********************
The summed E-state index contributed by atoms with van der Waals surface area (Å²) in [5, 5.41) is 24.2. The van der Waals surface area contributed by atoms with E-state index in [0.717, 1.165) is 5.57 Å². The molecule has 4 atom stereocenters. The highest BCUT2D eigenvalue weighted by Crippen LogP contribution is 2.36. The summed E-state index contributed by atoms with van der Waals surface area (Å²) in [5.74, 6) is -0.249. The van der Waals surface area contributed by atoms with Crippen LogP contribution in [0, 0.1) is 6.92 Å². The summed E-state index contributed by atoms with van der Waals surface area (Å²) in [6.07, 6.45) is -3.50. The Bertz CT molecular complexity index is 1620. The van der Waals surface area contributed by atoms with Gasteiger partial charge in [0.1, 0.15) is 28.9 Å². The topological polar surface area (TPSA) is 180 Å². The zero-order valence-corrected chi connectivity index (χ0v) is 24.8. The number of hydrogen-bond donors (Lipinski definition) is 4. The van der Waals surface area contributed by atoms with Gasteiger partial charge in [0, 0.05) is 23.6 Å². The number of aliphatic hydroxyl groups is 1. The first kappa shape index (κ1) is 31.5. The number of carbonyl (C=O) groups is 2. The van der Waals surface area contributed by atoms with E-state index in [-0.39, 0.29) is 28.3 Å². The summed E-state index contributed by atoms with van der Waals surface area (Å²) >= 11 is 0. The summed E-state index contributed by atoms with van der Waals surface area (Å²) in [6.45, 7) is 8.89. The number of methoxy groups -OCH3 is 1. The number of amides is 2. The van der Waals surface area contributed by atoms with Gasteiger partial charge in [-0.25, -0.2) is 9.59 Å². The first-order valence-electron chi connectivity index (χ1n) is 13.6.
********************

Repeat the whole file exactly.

The summed E-state index contributed by atoms with van der Waals surface area (Å²) in [5, 5.41) is 24.2. The van der Waals surface area contributed by atoms with E-state index in [0.717, 1.165) is 5.57 Å². The molecule has 4 atom stereocenters. The highest BCUT2D eigenvalue weighted by Crippen LogP contribution is 2.36. The summed E-state index contributed by atoms with van der Waals surface area (Å²) in [5.74, 6) is -0.249. The van der Waals surface area contributed by atoms with Crippen LogP contribution in [0, 0.1) is 6.92 Å². The summed E-state index contributed by atoms with van der Waals surface area (Å²) in [6.07, 6.45) is -3.50. The Bertz CT molecular complexity index is 1620. The van der Waals surface area contributed by atoms with Gasteiger partial charge in [0.1, 0.15) is 28.9 Å². The topological polar surface area (TPSA) is 180 Å². The zero-order valence-corrected chi connectivity index (χ0v) is 24.8. The number of hydrogen-bond donors (Lipinski definition) is 4. The van der Waals surface area contributed by atoms with Gasteiger partial charge in [0, 0.05) is 23.6 Å². The number of aliphatic hydroxyl groups is 1. The first kappa shape index (κ1) is 31.5. The number of carbonyl (C=O) groups is 2. The van der Waals surface area contributed by atoms with E-state index in [-0.39, 0.29) is 28.3 Å². The summed E-state index contributed by atoms with van der Waals surface area (Å²) >= 11 is 0. The summed E-state index contributed by atoms with van der Waals surface area (Å²) in [6.45, 7) is 8.89. The number of methoxy groups -OCH3 is 1. The number of amides is 2. The van der Waals surface area contributed by atoms with Gasteiger partial charge in [-0.25, -0.2) is 9.59 Å². The first-order valence-electron chi connectivity index (χ1n) is 13.6.